TOUGH ECONOMY

Shopkeepers top lenders in Kenya - CBK report

In Summary

• Households borrowing from shopkeepers are the highest in over a decade with the last high recorded in 2006 at 22.8 per cent.

• This form of credit was also highest, beating even the fast rising digital loans which grew to 8.3 per cent from 0.6 per cent in 2016.

A shopkeeper displays a credit book.
A shopkeeper displays a credit book.
Image: DOUGLAS OKIDDY

It is 9am. Janet,a shopkeeper  in Rivarori market in Gachie, Kiambu  County has already  loaned out three kilos of sugar, four packets of milk and six exercise books to customers.

At the corner of her shop lies three filled up 200 page exercise books where she records customers’ debts. In 2005, she filled only two 96 page books but she has already filled three since June last year.

‘’Things are tough. Customers are borrowing more than before. I lend to at least ten people every day. Do I have a choice? They are parents, ‘Janet said.

She told the Star that most people borrow maize flour, cooking fat, sugar, bread and milk.

Janet’s story is captured in the FinAccess Household Survey 2019 released yesterday by Central Bank of Kenya and Financial Sector Deepening Trust (FSD) that showed credit from shopkeepers has tripled to 29.7 per cent from 9.9 per cent in 2016.

According to the study, households borrowing from shopkeepers are the highest in over a decade with the last high recorded in 2006 at 22.8 per cent.

This form of credit was also highest, beating even the fast rising digital loans which grew to 8.3 per cent from 0.6 per cent in 2016. Loans from family, friends and neighbours also surged to 10.1 per cent from 6.6 per cent.

Even so, personal loans from banks dropped marginally to 4.3 per cent from 4.4 per cent in 2016. Credit from micro finance institutions also dropped by half since 2016 to 0.9 per cent.

The credit profile of households perhaps illustrates the tough economic times many Kenyan families are going through, with the survey showing that 51 per cent of Kenyans are living hand to mouth.

In 2016, only 34.3 per cent of Kenyans were in the red financially.

The annual survey indicated that the rising inflation leave households with little or nothing to save, forcing them into debt cycle.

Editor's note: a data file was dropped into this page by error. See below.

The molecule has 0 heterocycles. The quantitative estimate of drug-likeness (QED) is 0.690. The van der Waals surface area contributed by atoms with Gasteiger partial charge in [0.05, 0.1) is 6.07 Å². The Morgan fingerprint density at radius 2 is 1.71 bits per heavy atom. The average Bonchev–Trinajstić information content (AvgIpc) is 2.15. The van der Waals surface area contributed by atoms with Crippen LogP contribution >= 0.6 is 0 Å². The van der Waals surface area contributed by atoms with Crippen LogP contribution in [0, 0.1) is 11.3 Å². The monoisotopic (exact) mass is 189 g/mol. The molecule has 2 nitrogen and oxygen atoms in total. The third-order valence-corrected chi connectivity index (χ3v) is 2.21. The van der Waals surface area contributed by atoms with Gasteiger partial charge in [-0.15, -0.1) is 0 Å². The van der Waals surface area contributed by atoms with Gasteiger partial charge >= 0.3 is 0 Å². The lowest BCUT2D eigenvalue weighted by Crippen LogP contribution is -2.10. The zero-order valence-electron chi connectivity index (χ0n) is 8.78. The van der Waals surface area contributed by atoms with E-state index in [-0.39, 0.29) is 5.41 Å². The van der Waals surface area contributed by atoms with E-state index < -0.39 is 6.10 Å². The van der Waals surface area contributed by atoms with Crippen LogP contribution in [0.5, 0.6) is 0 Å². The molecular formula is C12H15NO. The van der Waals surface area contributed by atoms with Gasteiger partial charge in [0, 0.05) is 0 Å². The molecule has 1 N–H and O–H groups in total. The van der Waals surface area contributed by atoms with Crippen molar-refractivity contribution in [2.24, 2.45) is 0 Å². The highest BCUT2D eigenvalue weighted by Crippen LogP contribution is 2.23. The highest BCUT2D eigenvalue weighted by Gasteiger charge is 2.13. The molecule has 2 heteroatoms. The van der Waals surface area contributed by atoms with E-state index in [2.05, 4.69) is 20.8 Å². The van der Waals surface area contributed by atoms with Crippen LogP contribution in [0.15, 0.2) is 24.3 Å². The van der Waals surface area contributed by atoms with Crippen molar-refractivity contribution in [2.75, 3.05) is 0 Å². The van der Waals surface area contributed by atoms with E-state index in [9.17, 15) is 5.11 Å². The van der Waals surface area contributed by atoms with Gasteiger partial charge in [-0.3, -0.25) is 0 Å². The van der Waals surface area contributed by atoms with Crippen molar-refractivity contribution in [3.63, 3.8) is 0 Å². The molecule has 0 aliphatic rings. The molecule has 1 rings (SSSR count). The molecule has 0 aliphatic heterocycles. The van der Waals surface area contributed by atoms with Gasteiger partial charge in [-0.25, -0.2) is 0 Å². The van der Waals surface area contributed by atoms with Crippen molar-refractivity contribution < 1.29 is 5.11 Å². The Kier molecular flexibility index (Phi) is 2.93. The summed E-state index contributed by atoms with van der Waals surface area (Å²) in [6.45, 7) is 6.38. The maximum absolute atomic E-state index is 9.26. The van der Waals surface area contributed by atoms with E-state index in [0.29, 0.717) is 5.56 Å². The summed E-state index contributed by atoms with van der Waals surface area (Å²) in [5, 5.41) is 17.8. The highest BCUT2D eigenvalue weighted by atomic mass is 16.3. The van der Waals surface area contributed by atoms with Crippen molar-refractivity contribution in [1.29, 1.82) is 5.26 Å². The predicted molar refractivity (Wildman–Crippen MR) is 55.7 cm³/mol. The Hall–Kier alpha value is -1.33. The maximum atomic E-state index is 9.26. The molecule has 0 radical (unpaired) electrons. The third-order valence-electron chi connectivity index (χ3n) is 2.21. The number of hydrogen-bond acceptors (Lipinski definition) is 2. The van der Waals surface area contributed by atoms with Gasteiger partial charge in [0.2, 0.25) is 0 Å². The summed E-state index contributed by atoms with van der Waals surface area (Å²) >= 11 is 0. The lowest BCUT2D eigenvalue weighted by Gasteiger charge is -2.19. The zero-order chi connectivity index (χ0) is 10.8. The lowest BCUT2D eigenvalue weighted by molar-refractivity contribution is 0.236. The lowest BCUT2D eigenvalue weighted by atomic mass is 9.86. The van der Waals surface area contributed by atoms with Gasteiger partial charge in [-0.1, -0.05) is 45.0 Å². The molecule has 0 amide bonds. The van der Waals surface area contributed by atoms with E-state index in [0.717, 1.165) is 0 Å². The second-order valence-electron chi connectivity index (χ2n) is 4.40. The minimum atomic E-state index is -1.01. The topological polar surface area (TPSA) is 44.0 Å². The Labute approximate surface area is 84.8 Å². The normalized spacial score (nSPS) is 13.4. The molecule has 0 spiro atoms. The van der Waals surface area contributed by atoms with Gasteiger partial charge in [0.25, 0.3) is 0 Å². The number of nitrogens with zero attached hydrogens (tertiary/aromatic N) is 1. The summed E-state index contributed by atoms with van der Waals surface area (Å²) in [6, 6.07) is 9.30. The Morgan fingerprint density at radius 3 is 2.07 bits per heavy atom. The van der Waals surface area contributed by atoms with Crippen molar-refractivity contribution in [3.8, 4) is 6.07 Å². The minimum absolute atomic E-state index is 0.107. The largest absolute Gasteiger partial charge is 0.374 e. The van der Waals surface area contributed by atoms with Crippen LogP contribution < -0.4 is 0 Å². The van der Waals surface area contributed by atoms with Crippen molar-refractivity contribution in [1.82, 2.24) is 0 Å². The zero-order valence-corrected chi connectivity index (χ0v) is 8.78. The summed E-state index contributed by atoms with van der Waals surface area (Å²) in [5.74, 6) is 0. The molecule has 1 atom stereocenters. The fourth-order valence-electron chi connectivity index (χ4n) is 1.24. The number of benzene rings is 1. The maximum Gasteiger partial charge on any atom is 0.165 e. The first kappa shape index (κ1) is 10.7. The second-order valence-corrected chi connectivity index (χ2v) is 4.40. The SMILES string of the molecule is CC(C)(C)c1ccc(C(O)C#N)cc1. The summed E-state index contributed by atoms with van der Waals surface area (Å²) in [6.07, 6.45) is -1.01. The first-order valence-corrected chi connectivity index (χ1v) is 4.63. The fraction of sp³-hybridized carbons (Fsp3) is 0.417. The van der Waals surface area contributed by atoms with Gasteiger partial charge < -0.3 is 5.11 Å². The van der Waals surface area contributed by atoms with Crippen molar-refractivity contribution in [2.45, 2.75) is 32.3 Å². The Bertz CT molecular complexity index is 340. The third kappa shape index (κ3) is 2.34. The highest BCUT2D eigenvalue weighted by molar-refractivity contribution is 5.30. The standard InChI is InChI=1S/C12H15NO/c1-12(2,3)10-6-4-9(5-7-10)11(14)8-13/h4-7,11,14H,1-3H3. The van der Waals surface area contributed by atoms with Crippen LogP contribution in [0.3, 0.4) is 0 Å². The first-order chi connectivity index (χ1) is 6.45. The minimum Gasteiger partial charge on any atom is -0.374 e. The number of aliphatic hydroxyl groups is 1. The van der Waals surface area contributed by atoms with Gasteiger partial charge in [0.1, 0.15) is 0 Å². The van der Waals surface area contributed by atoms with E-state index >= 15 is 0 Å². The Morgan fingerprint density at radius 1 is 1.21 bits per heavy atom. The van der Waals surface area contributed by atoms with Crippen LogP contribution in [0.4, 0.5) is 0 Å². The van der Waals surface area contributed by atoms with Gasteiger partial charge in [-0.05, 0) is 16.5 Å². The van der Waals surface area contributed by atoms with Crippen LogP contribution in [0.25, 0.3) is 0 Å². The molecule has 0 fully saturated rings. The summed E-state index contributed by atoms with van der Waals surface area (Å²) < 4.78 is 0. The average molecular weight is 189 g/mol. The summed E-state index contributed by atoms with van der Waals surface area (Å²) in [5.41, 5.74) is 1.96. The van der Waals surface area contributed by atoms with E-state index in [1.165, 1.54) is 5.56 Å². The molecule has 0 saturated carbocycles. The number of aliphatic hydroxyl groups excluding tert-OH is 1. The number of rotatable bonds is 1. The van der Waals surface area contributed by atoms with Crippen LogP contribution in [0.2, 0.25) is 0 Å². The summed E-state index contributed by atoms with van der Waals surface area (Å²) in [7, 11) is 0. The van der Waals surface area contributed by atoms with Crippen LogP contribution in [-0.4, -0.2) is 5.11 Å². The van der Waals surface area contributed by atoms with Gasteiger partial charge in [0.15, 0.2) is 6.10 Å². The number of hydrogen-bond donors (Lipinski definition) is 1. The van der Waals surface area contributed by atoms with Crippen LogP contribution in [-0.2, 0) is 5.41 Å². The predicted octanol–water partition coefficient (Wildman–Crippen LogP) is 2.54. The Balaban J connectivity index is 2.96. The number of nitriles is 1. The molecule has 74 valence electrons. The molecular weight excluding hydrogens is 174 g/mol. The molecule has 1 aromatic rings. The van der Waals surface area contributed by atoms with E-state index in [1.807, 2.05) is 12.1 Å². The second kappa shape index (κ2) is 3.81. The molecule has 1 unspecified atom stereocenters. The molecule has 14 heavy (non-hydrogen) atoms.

‘’The cost of living has been rising. Kenyans are spending more on health, transport and housing. The worsening climatic condition has taken toll on agriculture, affecting food production. This has dented financial health of families,’’ CBK governor Patrick Njoroge said.

His sentiments were shared by the acting director of research at CBK Raphael Otieno who attributed the worsening financial health of households to poor microeconomics, especially a drop in agriculture productivity due to bad climate.

The study also linked the rising inflation to the high tax regime. Last year, the government imposed 16 per cent VAT on petroleum products, which had a negative spiral effect on the general economy.

It also raise excise tax on cash transfer from 12 per cent to 20 per cent, and that of calls and data from 10 to 15 per cent.

Even so, more Kenyans are getting access to financial services, with the survey that sampled 8,669 households showing that 82.9 per cent adults aged above 16 years are formally included compared to 75 per cent in 2016.

This means, eight out of 10 adult Kenyans are accessing financial services. This growth has seen Kenya retain its third position in the continent behind South Africa and Seychelles.

Nairobi and Mombasa have the highest financial inclusion rate in the country at 96 per cent and 94 per cent respectively.

North Rift Valley region including areas around Eldoret had least inclusion rate at 57 per cent.

North Eastern Kenya recorded the highest inclusion growth of over 60 per cent to hit 84 per cent.